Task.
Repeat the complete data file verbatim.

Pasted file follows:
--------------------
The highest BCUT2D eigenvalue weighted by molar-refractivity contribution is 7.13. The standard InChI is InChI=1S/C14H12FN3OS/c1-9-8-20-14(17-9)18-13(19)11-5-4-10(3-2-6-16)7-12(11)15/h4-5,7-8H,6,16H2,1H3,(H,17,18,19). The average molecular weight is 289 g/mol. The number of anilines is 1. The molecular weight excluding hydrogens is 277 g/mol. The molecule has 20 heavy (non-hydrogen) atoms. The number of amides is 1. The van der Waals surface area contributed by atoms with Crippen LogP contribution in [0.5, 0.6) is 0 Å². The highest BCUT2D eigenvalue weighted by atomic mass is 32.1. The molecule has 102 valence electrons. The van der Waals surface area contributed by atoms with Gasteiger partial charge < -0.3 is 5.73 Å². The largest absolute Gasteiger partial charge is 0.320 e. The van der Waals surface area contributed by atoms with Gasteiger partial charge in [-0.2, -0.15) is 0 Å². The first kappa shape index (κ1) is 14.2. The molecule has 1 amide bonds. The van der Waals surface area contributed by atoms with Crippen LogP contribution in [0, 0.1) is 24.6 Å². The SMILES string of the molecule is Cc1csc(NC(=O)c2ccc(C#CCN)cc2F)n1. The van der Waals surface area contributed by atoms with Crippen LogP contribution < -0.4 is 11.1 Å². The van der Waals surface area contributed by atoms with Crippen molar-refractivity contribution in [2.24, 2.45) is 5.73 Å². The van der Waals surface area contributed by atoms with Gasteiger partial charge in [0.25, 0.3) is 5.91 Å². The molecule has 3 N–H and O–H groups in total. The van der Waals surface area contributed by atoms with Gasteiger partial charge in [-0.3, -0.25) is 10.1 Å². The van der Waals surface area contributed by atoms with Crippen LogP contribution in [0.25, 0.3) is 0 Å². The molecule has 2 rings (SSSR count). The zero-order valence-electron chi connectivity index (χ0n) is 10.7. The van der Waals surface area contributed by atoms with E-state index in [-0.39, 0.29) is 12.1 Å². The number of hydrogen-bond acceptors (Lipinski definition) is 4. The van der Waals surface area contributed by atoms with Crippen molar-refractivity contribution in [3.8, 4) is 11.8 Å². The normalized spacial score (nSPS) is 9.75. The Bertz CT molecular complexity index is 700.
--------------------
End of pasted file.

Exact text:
The highest BCUT2D eigenvalue weighted by molar-refractivity contribution is 7.13. The standard InChI is InChI=1S/C14H12FN3OS/c1-9-8-20-14(17-9)18-13(19)11-5-4-10(3-2-6-16)7-12(11)15/h4-5,7-8H,6,16H2,1H3,(H,17,18,19). The average molecular weight is 289 g/mol. The number of anilines is 1. The molecular weight excluding hydrogens is 277 g/mol. The molecule has 20 heavy (non-hydrogen) atoms. The number of amides is 1. The van der Waals surface area contributed by atoms with Crippen LogP contribution in [0.5, 0.6) is 0 Å². The highest BCUT2D eigenvalue weighted by atomic mass is 32.1. The molecule has 102 valence electrons. The van der Waals surface area contributed by atoms with Gasteiger partial charge < -0.3 is 5.73 Å². The largest absolute Gasteiger partial charge is 0.320 e. The van der Waals surface area contributed by atoms with Gasteiger partial charge in [-0.2, -0.15) is 0 Å². The first kappa shape index (κ1) is 14.2. The molecule has 1 amide bonds. The van der Waals surface area contributed by atoms with Crippen LogP contribution in [0, 0.1) is 24.6 Å². The SMILES string of the molecule is Cc1csc(NC(=O)c2ccc(C#CCN)cc2F)n1. The van der Waals surface area contributed by atoms with Crippen LogP contribution < -0.4 is 11.1 Å². The van der Waals surface area contributed by atoms with Crippen molar-refractivity contribution in [2.24, 2.45) is 5.73 Å². The van der Waals surface area contributed by atoms with Gasteiger partial charge in [0.25, 0.3) is 5.91 Å². The molecule has 3 N–H and O–H groups in total. The van der Waals surface area contributed by atoms with Gasteiger partial charge in [-0.3, -0.25) is 10.1 Å². The van der Waals surface area contributed by atoms with Crippen LogP contribution in [0.25, 0.3) is 0 Å². The molecule has 2 rings (SSSR count). The zero-order valence-electron chi connectivity index (χ0n) is 10.7. The van der Waals surface area contributed by atoms with E-state index in [-0.39, 0.29) is 12.1 Å². The number of hydrogen-bond acceptors (Lipinski definition) is 4. The van der Waals surface area contributed by atoms with Crippen molar-refractivity contribution in [3.8, 4) is 11.8 Å². The normalized spacial score (nSPS) is 9.75. The Bertz CT molecular complexity index is 700.